[00:30:31] Lauren McCormack: And it’s, it’s going to be like the white glove service, the premium, you’re going to be willing to pay for a brand experience that has authenticity and human components to it. Will A virtual agent probably handle your return for your order from LL Bean. Yeah, I’d imagine. So, and we’re already halfway there.

[00:30:56] Lauren McCormack: Will it happen tomorrow that, you know within the next couple of months, we’ll see a third of the sales force replaced by virtual assistants. I don’t think so. Not quite yet. And there’ll always be a, a group of people that need to be sold to by a human being. Yeah, but the AI is getting smarter by increments and leaps and bounds that we can’t as human beings I don’t think fathom.

[00:31:21] Lauren McCormack: So I’m, I’m curious on what the timeline and the change disruptive, you know, amount of change that we’ll see and how quickly we’ll see it will become. But I do have some smart friends that I’ve been chatting about with, for this, this kind of a motion for a long time, and they have emphasized that whether or not we’re reluctant to accept it, it is the future of work.

[00:31:43] Joe Peters: Yeah. And I think once again, if we take this. I’m going to say this overarching principle that this is the worst AI we’re ever going to see.

[00:31:53] Lauren McCormack: That’s right. It’s only going

[00:31:54] Joe Peters: to get better. And if we take the next evolution of Ava and as your sales representative, and she has a video interface, it’s actually going to be a lot better than calling a one 800 number and waiting on hold and pressing a whole bunch of buttons.

[00:32:12] Joe Peters: So we’re going to have this real shift where at some point. The benefits are going to outweigh the drawbacks. That’s right. And however, you’re, you’re right. Like the in store experience is going to be so important or that trade show experience or that experiential physical touch is going to make a big difference because there’s going to be so much of this.

[00:32:44] Joe Peters: Available.

[00:32:45] Lauren McCormack: It’s like when our parents didn’t want to shop online, they were like, I’d never buy anything from a website. Now they’re ordering their groceries for pickup and they sit in the parking spot and they hold up their cell phone with a number.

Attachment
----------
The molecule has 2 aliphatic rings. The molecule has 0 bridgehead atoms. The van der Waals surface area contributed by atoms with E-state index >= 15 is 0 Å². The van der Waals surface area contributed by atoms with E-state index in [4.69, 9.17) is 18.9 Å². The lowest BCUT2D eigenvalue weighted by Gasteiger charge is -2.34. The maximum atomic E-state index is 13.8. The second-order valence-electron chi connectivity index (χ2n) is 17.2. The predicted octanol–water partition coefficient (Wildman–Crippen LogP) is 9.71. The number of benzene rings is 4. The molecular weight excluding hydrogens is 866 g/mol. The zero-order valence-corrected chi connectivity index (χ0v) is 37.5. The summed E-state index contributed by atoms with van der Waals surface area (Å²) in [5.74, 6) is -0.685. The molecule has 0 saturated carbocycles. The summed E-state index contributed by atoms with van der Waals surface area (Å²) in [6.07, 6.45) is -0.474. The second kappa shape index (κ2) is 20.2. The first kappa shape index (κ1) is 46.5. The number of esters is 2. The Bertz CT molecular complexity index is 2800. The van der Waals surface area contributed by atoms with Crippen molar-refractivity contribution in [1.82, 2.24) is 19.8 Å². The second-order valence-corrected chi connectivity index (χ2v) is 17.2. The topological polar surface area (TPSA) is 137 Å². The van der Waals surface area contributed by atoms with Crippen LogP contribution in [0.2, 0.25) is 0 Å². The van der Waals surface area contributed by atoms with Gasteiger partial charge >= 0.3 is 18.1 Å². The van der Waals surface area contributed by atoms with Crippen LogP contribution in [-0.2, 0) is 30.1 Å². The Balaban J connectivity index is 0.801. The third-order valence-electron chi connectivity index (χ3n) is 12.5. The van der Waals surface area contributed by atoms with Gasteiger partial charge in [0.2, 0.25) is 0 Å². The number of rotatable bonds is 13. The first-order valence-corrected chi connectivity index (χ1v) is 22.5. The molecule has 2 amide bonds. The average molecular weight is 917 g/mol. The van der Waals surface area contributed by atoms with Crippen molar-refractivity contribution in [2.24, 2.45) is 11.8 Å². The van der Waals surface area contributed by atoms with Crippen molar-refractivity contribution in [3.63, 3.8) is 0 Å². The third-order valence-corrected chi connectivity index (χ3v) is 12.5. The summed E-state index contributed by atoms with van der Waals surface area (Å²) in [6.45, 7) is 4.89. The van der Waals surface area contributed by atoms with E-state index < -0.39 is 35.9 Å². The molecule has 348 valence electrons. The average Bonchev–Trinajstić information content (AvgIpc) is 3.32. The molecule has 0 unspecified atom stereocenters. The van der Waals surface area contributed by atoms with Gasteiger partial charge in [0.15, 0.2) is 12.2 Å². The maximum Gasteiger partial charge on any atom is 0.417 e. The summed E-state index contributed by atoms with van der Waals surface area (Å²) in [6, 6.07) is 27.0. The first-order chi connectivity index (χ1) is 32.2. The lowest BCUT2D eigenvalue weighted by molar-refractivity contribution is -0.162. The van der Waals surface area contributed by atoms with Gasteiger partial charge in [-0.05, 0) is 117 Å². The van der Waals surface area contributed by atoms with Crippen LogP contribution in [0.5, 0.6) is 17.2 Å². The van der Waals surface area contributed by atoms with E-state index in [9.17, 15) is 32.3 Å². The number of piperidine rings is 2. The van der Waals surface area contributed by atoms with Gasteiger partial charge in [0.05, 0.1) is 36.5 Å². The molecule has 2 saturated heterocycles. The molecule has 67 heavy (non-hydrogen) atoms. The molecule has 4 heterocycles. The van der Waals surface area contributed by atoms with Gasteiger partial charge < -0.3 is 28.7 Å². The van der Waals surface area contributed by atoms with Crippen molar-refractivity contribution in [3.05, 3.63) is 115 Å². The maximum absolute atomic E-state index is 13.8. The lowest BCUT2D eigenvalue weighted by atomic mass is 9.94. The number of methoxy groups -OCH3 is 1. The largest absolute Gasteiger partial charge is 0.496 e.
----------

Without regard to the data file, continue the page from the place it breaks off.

[00:32:55] Joe Peters: Right? I know. I know. It’s going to happen. It is an amazing time.

[00:32:59] Joe Peters: Well, we’ll see. We’ll see where, where artisan goes which is a kind of a funny, funny, funny name for a sales representative. They’ve got some interesting positioning there, but all right, well, let’s move on to our second hot take. And that is a happy birthday to chat GPT. It’s really, really hard to believe that it’s only been a year and how.

[00:33:28] Joe Peters: Rapidly advancement has been and I

[00:33:33] Lauren McCormack: just feel like it’s it’s perfect timing to make some like Altman memes of him Just looking like kind of like like a little bit miffed at a party with a little party hat on, you know I don’t know. It’s a it’s it’s it’s an interesting milestone. They’ve hit but wow Did they just crash into the wall of their your?

[00:33:55] Lauren McCormack: anniversary of their birthday. And the weirdest and most chaos, I think you said it was like watching game of thrones. I feel like it’s been, it’s been a rocky stint here for the last month or so. And they were the golden, it was theirs to lose, you know, that, that IPO and all the beauty of the valuation that was floating about them and.

[00:34:14] Lauren McCormack: Gosh, it got weird.

[00:34:17] Joe Peters: I think things have gotten back to a little bit uh, back to normalcy in some ways. And I think with the new board there, there will be, it is going to set them up differently for the future. They were just, well, let’s, let’s not get into it. We’ve talked too much about that over the last couple of weeks, but when we look back at the year, I’ll never forget.

[00:34:41] Joe Peters: sitting, waiting for my daughter’s hockey practice to end, which is a Canadian dad is something you, you end up doing a fair bit of, and I was just killing time. On my phone and saw this GPT thing come out and went on right away. And I, it, one, I found it so amusing because it was, I love the, the generative capacity of it, but it still had a lot of inaccuracies and wasn’t as good 3.

[00:35:14] Joe Peters: 5. And once it moved to four, it was a whole other, a whole other game. I thought it was. A nice novelty, but it, and, and did kind of good things. We still had to do a lot of work and cleaning things up or refining the thinking or, but four was a whole new level. And when that, when, when we kind of looked under the hood at four in March and in April, when May came along and as a team, we decided to think through what this meant for our business and.

[00:35:49] Joe Peters: And created our little AI committee to get started. You know, it’s, it’s really funny to think back to that, that we really didn’t know anything back then. We’re

[00:36:00] Lauren McCormack: going to look back on these conversations and that task force. And even just when that code, that open source code, you know, changed everything.